Determining whether a specific amount of expenses, benefits, or fees prevents an individual from qualifying as a volunteer under the FLSA requires an examination of “the total amount of payments made . . . in the context of the economic realities of the particular situation.”  29 C.F.R. § 553.106(f).  As a general rule, the Department finds that a fee paid is (apart from expenses) nominal as long as it does not exceed 20 percent of the amount that otherwise would be required to hire a permanent employee for the same services.  See Wage and Hour Opinion Letter FLSA2006-28 (Aug. 7, 2006); Wage and Hour Opinion Letter FLSA2005-51 (“[A] willingness to volunteer for an activity for 20 percent of the prevailing wage for the job is a likely indicium of the spirit of volunteerism contemplated by the 1985 amendments to the FLSA.”); see also Vonbrethorst v. Washington County, Idaho, No. 06-0351, 2008 WL 2785549, at *4 (D. Idaho July 15, 2008) (the fact that “on-call compensation was above twenty percent of full-time employees’ pay for the same on-call shifts” weighs against volunteer status).  Thus, for example, if a volunteer firefighter staffs the equivalent of three shifts during a month, the nominal fee should not exceed 20 percent of what it would cost to employ a firefighter to staff these three shifts.

Although the amounts indicated in your letter appear to be relatively small, we cannot provide a final, definitive determination as to whether the projected stipends that you list (whether monthly or per call) include fees that are nominal without more information about the amount in the area that is paid to permanent employees to perform similar services. The market information necessary to apply the “20 percent test” to the projected stipends should be available to your client.  Absent such information, your client may look to data from neighboring jurisdictions, the state, or ultimately the nation, including data from the Department of Labor, Bureau of Labor Statistics.  So long as the calculations are based on an approximation of the prevailing wages in that area, and the amount of the fee portion of the proposed stipends (monthly or per call) does not exceed 20 percent of the wages for the same services, we would find that such a fee is “nominal” within the meaning of 29 C.F.R. § 553.106.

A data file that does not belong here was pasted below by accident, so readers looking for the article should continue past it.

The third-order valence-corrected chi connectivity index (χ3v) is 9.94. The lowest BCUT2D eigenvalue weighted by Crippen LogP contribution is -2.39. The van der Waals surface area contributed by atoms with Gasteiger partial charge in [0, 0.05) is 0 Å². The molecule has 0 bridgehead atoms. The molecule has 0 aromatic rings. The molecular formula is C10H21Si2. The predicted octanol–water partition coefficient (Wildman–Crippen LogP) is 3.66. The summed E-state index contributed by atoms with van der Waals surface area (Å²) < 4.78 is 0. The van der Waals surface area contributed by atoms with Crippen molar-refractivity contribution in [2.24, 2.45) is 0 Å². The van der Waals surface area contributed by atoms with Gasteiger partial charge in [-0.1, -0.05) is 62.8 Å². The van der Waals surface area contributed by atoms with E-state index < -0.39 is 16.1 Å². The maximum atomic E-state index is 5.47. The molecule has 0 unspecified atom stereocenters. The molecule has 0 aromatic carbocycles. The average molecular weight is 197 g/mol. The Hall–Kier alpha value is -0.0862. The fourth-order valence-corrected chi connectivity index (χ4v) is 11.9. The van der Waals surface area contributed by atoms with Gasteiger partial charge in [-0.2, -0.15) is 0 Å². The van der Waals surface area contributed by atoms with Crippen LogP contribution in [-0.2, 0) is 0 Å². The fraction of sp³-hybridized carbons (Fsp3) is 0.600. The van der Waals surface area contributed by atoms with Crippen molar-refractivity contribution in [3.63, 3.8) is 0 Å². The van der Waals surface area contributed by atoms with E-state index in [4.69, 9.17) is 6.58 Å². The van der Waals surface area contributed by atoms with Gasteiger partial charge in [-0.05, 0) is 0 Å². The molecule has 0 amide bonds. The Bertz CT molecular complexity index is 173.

This opinion is based exclusively on the facts and circumstances described in your request and is given based on your representation, express or implied, that you have provided a full and fair description of all the facts and circumstances that would be pertinent to our consideration of the question presented.  Existence of any other factual or historical background not contained in your letter might require a conclusion different from the one expressed herein. You have represented that this opinion is not sought by a party to pending litigation concerning the issues addressed herein.  You have also represented that this opinion is not sought in connection with an investigation or litigation between a client or firm and the Wage and Hour Division or the Department of Labor. 

We trust that this letter is responsive to your inquiry.



Alexander J. Passantino
Acting Administrator

* Note: The actual name(s) was removed to preserve privacy in accordance with 5 U.S.C. § 552(b)(7).

[1] Unless otherwise noted, any statutes, regulations, opinion letters, or other interpretive material cited in this letter can be found at

[2] Your letter states that all of the volunteers would receive fixed monthly stipends.  The “schedule” you enclosed with your letter, however, could be read (under “Option 1”) to indicate that the traffic control and food service volunteers would receive their stipends in the form of a fee per call (a notation of “per call” is listed for those volunteers under the minimum hours column).